Inside the multitouch FingerWorks tech in Apple’s tablet
January 23rd, 2010
Prince McLean, AppleInsider
The hyped anticipation surrounding the Apple Event later this week is looking for clues as to exactly what the company might deliver. One element of the anticipated new tablet’s software side is related to Apple’s 2005 acquisition of multitouch technology and expertise from FingerWorks.
Inside the multitouch FingerWorks tech in Apple’s tablet
This article features the evolution of the software side of tablets and technology related to multitouch interfaces. The hardware side of historical tablet products was profiled earlier in The inside track on Apple’s tablet: a history of tablet computing.
The infusion of technology developed by FingerWorks meshed with research Apple had already been working on in the area of touch-based interfaces as an alternative to the keyboard. Since the origins of the personal computer in the mid 1970s, the conventional keyboard has always been its primary interface. But investigation into alternative finger touch methods of computer input was in progress at least as early as 1982, when Nimish Mehta at the University of Toronto published research involving cameras, placed behind a translucent panel, that could record multiple touch points of a user’s hands.
Mice and then trackballs were added to provide pointer-centric navigation within the graphical environment that the Macintosh popularized in the 1980s. Having a keyboard still remained essential in personal computing however, in many cases being more efficient than trying to use an alternative device to point to items in a menu.
The stylus takes on the keyboard: 1990s
In the 1990s, the idea of stylus-based “pen computing” questioned whether the keyboard was still absolutely necessary, particularly in mobile devices. Apple’s 1993 Newton Message Pad offered an external keyboard accessory, but it was primarily designed to be used via its stylus, using a series of pen gestures and handwriting recognition for text input. Apple also prototyped a PowerBook-based tablet system called the PenLite in 1993, but did not release it to avoid affecting Newton sales.
The Newton’s advanced ink technology was criticized and mocked for its initial inaccuracy, a problem Apple largely corrected in its Newton 2.0 release. By then however, many were convinced that its ink recognition technology wasn’t really feasible. When Palm launched the Pilot in 1996, it used a simplified alphabet system called Graffiti that greatly reduced recognition errors, although it also required learning a new handwritten input system of simplified letter forms.
Palm’s Graffiti input software had premiered on the Newton, but Apple’s PDA platform failed to reach a critical mass in sales. Palm’s popular Pilot PDAs powered by Graffiti initially seemed to suggest a rosy future for stylus input as a keyboard alternative. While compact external keyboards were available for it as well, the value of the Palm Pilot’s portability came largely from its pen.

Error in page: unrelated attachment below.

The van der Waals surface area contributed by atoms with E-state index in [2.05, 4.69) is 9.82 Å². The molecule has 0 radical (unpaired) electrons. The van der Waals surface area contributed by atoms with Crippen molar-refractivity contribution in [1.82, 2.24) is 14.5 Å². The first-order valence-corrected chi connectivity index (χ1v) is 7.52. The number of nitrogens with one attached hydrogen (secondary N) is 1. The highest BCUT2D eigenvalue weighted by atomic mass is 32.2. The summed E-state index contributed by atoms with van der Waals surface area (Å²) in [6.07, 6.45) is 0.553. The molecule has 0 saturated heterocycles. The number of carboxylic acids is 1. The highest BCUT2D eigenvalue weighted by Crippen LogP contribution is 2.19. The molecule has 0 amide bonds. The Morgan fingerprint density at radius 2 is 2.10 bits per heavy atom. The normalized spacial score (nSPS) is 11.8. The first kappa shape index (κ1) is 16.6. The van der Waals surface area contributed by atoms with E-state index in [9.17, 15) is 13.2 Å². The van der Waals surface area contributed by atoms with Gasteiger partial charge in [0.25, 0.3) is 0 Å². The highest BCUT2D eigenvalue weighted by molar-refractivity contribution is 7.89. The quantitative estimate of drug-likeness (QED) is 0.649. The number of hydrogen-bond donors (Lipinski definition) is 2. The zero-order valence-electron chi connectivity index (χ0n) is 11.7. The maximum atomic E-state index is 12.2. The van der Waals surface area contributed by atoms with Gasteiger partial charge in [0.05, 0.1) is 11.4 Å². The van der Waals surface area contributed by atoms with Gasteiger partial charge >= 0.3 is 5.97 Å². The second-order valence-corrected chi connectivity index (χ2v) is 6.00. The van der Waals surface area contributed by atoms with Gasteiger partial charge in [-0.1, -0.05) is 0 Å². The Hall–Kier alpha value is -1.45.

in 1997, Apple released a new Newton form factor: the eMate, which paired a stylus with a conventional keyboard in a mini-laptop design. The device was aimed at education at a time when schools were unlikely to spring for full-powered, full priced notebooks for every student. Before it had much time to be evaluated by the market however, the entire Newton line was pulled in early 1998 as Apple worked to focus on its most promising platforms in an effort to return to profitability.
Microsoft belatedly attempted to deliver its own alternative to Palm’s PDAs by morphing its unsuccessful Handheld PC product line (clamshell mini-laptops with keyboards) into stylus-based Palm PC PDAs around 2000 (they were later renamed Pocket PC after Palm objected to the name). The company also attempted to resurrect Newton-style freehand handwriting recognition by licensing technology from Apple spinoff General Magic in 1998.
Microsoft licensed its Pocket PC operating system (built on the Windows CE kernel) to a variety of hardware manufacturers over the decade of the 2000s, but the PDA category failed to materialize as a significant market. Since 2001, the company has also marketed a stylus-based tablet version of its desktop Windows platform (based on the Windows NT/XP kernel), which has also been unsuccessful outside of a few niche markets. Bill Gates’ 2001 prediction that “within five years [the stylus-drive Tablet PC] will be the most popular form of PC sold in America” simply failed to materialize.
Touch takes on the keyboard: 2000s
The venerable keyboard survived unscathed through all the pen-centric hype of the 1990s, when the enthusiastic suggestion that mainstream users would migrate away from typing and back towards the older convention of writing with a stylus simply didn’t pan out. Instead, the use of keyboards began to expand and morph into the unrestricted touch-based interfaces long envisioned by science fiction writers.